Lowden’s clever bank heist is well-realised by Loncraine’s camera. However, visually, the film steps up a level with its getaway sequence, especially The Wheelman’s (Jim Dowdall) desperate attempts to evade capture by driving his car between two unforgiving garages. The gang’s arrival at a location to dump the vehicle recalls the rusted metallic hue of limp industry that stages Michael Caine’s demise in Get Carter. It’s a desolate dumping ground foreshadowing a bleak final act.
The film’s episodic nature can be attributed to its made-for-TV origins but apart from possessing three obvious “parts”, Bellman and True is otherwise typical of British cinema, when not concerning itself with period drama, of the 1980s. It’s willing to take risks, happy to sit on the fringes of convention, and starkly independent. The fact it goes flat at times can be blamed on the acting of Bernard Hill. Not only is he blessed with the most well-written role (perhaps the film’s only truly three-dimensional character), his combination of everyman defiance and nagging melancholy puts his performance alongside the powerhouse turn of Bob Hoskins in Mona Lisa, another tragic figure seeking solace from the hopelessness of his crime-ridden life.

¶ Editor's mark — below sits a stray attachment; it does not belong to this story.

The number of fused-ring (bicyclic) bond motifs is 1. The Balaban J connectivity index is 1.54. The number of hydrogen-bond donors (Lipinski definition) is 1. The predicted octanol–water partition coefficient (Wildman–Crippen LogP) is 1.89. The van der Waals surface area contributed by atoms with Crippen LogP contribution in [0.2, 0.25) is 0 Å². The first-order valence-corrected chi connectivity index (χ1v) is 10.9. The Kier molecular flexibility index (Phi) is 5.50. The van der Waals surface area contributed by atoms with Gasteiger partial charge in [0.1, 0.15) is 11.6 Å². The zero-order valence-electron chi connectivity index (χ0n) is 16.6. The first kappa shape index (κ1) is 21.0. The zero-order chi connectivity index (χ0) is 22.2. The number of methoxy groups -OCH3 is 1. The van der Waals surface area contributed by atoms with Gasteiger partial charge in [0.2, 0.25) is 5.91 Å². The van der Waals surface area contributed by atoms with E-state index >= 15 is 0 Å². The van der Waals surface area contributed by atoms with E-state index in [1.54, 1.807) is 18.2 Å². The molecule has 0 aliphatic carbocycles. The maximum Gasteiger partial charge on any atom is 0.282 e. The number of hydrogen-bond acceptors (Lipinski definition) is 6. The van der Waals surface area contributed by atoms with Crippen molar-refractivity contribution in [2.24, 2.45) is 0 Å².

Hill’s brilliance here is in stark contrast with Richard Hope’s one-note suit-and-tie gangster, a hearty dose of camp and stilted delivery threatening to derail moments of austere drama. Without Hill steadying the ship, Bellman and True fondles comic farce. The other performances are far more attune with Loncraine’s stylistic preference (Derek Newark as the Guv’nor is pleasingly menacing) but hamstrung by caricature.
Similarly, the appearance of Anna (Frances Tomelty), a prostitute who is paid to look after The Boy while Hiller works for the gang, makes for an uncomfortable plot digression that never works on-screen. Her role becomes a prominent part of the film’s third act – the result of a subplot involving Hiller’s ex-partner and his relationship with The Boy – but her early scenes feel like an after-thought. Anna’s character shows how when the film moves away from its principle focus on the bank robbery it becomes far less effective. There’s scope for the relationship between Anna and Hiller to work but it isn’t realised here making their final confrontation far less potent.
It’s this that means Bellman and True isn’t remembered with the same sense of admiration that greets other British gangster films of the 1980s. Although the decade wasn’t entirely kind to national cinema, there are snippets of greatness within the crime genre that Loncraine’s effort only intermittently emulates. It does get tantalisingly close at times though thanks to Hill’s compelling performance and a handful of moments when the director’s skilful set-pieces and caffeinated pacing meet writer Lowden’s clever plot devices.
Written by Dan Stephens
Directed by: Richard Loncraine
Written by: Richard Loncraine, Desmond Lowden, Michael Wearing
Starring: Bernard Hill, Derek Newark, Richard Hope, Ken Bones, Frances Tomelty, Kieran O’Brien
Released: 1987 / Genre: Crime Drama
Country: UK / IMDB
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Bellman and True was released on Blu-ray in the UK on May 27, 2019.